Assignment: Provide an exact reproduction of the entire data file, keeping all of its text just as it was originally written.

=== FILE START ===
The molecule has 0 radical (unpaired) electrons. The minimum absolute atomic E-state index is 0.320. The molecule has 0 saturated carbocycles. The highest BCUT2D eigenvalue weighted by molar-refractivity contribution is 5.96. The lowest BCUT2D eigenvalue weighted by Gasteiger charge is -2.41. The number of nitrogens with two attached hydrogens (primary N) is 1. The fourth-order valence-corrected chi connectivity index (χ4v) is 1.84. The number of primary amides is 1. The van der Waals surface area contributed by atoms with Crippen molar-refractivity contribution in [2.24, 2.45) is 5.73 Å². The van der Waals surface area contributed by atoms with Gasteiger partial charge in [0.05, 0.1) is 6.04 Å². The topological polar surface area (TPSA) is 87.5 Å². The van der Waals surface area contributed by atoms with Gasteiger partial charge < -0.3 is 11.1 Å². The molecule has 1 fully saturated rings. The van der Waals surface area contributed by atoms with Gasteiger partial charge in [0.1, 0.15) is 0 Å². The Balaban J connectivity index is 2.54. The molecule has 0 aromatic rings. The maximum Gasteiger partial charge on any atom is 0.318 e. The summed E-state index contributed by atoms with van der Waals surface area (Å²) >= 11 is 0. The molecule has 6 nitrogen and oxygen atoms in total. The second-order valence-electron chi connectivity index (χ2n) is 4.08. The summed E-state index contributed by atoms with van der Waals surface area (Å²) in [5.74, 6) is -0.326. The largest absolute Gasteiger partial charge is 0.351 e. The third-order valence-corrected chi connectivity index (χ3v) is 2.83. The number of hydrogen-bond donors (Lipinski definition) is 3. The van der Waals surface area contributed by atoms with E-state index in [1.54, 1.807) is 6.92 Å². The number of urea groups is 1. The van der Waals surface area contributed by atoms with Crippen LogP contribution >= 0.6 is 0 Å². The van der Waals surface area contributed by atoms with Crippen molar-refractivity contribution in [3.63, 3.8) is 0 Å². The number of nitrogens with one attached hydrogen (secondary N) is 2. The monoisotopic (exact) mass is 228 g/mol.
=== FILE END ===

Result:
The molecule has 0 radical (unpaired) electrons. The minimum absolute atomic E-state index is 0.320. The molecule has 0 saturated carbocycles. The highest BCUT2D eigenvalue weighted by molar-refractivity contribution is 5.96. The lowest BCUT2D eigenvalue weighted by Gasteiger charge is -2.41. The number of nitrogens with two attached hydrogens (primary N) is 1. The fourth-order valence-corrected chi connectivity index (χ4v) is 1.84. The number of primary amides is 1. The van der Waals surface area contributed by atoms with Crippen molar-refractivity contribution in [2.24, 2.45) is 5.73 Å². The van der Waals surface area contributed by atoms with Gasteiger partial charge in [0.05, 0.1) is 6.04 Å². The topological polar surface area (TPSA) is 87.5 Å². The van der Waals surface area contributed by atoms with Gasteiger partial charge < -0.3 is 11.1 Å². The molecule has 1 fully saturated rings. The van der Waals surface area contributed by atoms with Gasteiger partial charge in [0.1, 0.15) is 0 Å². The Balaban J connectivity index is 2.54. The molecule has 0 aromatic rings. The maximum Gasteiger partial charge on any atom is 0.318 e. The summed E-state index contributed by atoms with van der Waals surface area (Å²) >= 11 is 0. The molecule has 6 nitrogen and oxygen atoms in total. The second-order valence-electron chi connectivity index (χ2n) is 4.08. The summed E-state index contributed by atoms with van der Waals surface area (Å²) in [5.74, 6) is -0.326. The largest absolute Gasteiger partial charge is 0.351 e. The third-order valence-corrected chi connectivity index (χ3v) is 2.83. The number of hydrogen-bond donors (Lipinski definition) is 3. The van der Waals surface area contributed by atoms with E-state index in [1.54, 1.807) is 6.92 Å². The number of urea groups is 1. The van der Waals surface area contributed by atoms with Crippen LogP contribution >= 0.6 is 0 Å². The van der Waals surface area contributed by atoms with Crippen molar-refractivity contribution in [3.63, 3.8) is 0 Å². The number of nitrogens with one attached hydrogen (secondary N) is 2. The monoisotopic (exact) mass is 228 g/mol.